Your family members can receive pay for up to 56 hours per week for providing attendant care. A spouse, brother, sister, child, parent or any combination of these people can receive payment directly from workers’ compensation. A family member is generally entitled to the same hourly rate as a professional and should be paid accordingly. If you need more than 56 hours, your benefits cover payment for a professional.
Q. Do Michigan workers’ comp medical benefits cover occupational diseases?
A. Michigan workers’ comp medical benefits also covers occupational diseases. These are illnesses that are directly related to your work. Treatment is available for injuries caused by repetitive work activities, exposure to chemicals, or from repeated bending and lifting.
Q. What if my employer tells me to use my own health insurance?
A. Many employers will refuse to take responsibility for an injury and tell you to use your own health insurance. This is not correct and can cost you significant money in the form of deductibles and co-pays.
You should not owe any money for treatment for your workplace injury.
If you are being told that you must use your own insurance for your at-work injury, it’s important that you contact a lawyer to discuss your rights. Call us at (844) 345-0952.
Q. Can I choose my own doctor?
A. Under the Michigan law, employers are given sole authority to select the provider for treatment during the first 10 days after your injury.
After 10 days from the commencement of treatment, you have the right to choose your own doctor.
Your employer can recommend a doctor, but you have the right to choose for yourself. Be careful treating with doctors recommended by your employer or the insurance company because of a potential conflict of interest. You want a doctor who has your best interest in mind.
Q. What if my employer/insurance company disputes my treatment expenses?
Know that you cannot be forced to follow a specific plan of treatment or to use their doctors. If your employer or insurance company is giving you a hard time about covering your work-related injury expenses, it’s best to call an experienced lawyer to protect your rights.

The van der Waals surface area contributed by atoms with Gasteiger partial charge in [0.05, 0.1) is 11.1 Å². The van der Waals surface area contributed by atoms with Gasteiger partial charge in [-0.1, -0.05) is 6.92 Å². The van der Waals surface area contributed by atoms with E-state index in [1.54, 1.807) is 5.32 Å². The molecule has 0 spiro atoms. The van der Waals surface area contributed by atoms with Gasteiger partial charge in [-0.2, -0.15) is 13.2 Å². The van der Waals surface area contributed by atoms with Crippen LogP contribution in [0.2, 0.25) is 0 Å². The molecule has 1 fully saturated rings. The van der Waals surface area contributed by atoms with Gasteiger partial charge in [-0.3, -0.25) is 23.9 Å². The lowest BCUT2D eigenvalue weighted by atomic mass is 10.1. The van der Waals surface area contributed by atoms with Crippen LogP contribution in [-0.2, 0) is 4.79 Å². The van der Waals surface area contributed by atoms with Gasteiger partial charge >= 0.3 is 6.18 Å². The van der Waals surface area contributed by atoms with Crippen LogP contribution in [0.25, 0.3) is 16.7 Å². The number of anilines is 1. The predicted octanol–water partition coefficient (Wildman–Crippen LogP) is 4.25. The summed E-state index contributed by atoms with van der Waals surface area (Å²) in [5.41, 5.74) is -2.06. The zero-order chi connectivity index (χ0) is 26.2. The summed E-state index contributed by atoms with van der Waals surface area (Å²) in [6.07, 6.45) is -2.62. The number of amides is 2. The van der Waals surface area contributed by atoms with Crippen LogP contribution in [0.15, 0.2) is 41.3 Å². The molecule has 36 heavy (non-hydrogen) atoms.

Q. Why have I been assigned a nurse case manager?
A. The law states that a nurse case manager is hired by your employer or insurance company to help you get better. But this is not always the case. These nurse case managers are really hired to control treatment costs for the insurance companies.
Nurse case managers are usually not on your side, and they will try to control your treatment.
You have the right to privacy in the examination room and to let your doctor make appropriate decisions about your treatment.
Have more questions about your workers’ comp medical benefits?
Even if you’re currently being paid Michigan workers’ comp medical benefits, it’s always a good idea to have your claim reviewed. Our lawyers can make sure you’re receiving the all of the benefits you’re entitled to under the law, and we can protect you when your employer or insurance company does not have your best interest in mind.
Call us at (844) 345-0952, or fill out our contact form for a free consultation. The call is free and the advice is free.